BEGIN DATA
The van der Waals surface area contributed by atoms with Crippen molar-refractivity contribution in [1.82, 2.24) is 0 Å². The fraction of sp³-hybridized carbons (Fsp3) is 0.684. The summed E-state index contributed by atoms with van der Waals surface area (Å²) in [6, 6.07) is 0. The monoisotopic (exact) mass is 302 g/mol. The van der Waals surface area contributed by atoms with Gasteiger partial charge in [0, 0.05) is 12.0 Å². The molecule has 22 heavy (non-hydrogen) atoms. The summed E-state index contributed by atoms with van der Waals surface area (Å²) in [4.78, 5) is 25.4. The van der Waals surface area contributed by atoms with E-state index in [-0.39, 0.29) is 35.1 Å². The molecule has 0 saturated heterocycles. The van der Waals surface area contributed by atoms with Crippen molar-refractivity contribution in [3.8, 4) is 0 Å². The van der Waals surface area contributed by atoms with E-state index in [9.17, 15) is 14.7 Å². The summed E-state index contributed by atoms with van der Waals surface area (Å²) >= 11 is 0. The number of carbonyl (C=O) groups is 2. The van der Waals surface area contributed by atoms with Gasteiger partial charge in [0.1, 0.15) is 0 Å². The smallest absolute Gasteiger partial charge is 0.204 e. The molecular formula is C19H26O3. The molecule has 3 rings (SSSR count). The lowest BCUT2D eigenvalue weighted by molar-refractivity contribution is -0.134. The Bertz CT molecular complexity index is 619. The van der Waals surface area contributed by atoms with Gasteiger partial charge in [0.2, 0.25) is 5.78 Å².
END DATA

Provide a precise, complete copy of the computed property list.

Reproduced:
The van der Waals surface area contributed by atoms with Crippen molar-refractivity contribution in [1.82, 2.24) is 0 Å². The fraction of sp³-hybridized carbons (Fsp3) is 0.684. The summed E-state index contributed by atoms with van der Waals surface area (Å²) in [6, 6.07) is 0. The monoisotopic (exact) mass is 302 g/mol. The van der Waals surface area contributed by atoms with Gasteiger partial charge in [0, 0.05) is 12.0 Å². The molecule has 22 heavy (non-hydrogen) atoms. The summed E-state index contributed by atoms with van der Waals surface area (Å²) in [4.78, 5) is 25.4. The van der Waals surface area contributed by atoms with E-state index in [-0.39, 0.29) is 35.1 Å². The molecule has 0 saturated heterocycles. The van der Waals surface area contributed by atoms with Crippen molar-refractivity contribution in [3.8, 4) is 0 Å². The van der Waals surface area contributed by atoms with E-state index in [9.17, 15) is 14.7 Å². The summed E-state index contributed by atoms with van der Waals surface area (Å²) >= 11 is 0. The number of carbonyl (C=O) groups is 2. The van der Waals surface area contributed by atoms with Gasteiger partial charge in [0.1, 0.15) is 0 Å². The smallest absolute Gasteiger partial charge is 0.204 e. The molecular formula is C19H26O3. The molecule has 3 rings (SSSR count). The lowest BCUT2D eigenvalue weighted by molar-refractivity contribution is -0.134. The Bertz CT molecular complexity index is 619. The van der Waals surface area contributed by atoms with Gasteiger partial charge in [0.2, 0.25) is 5.78 Å².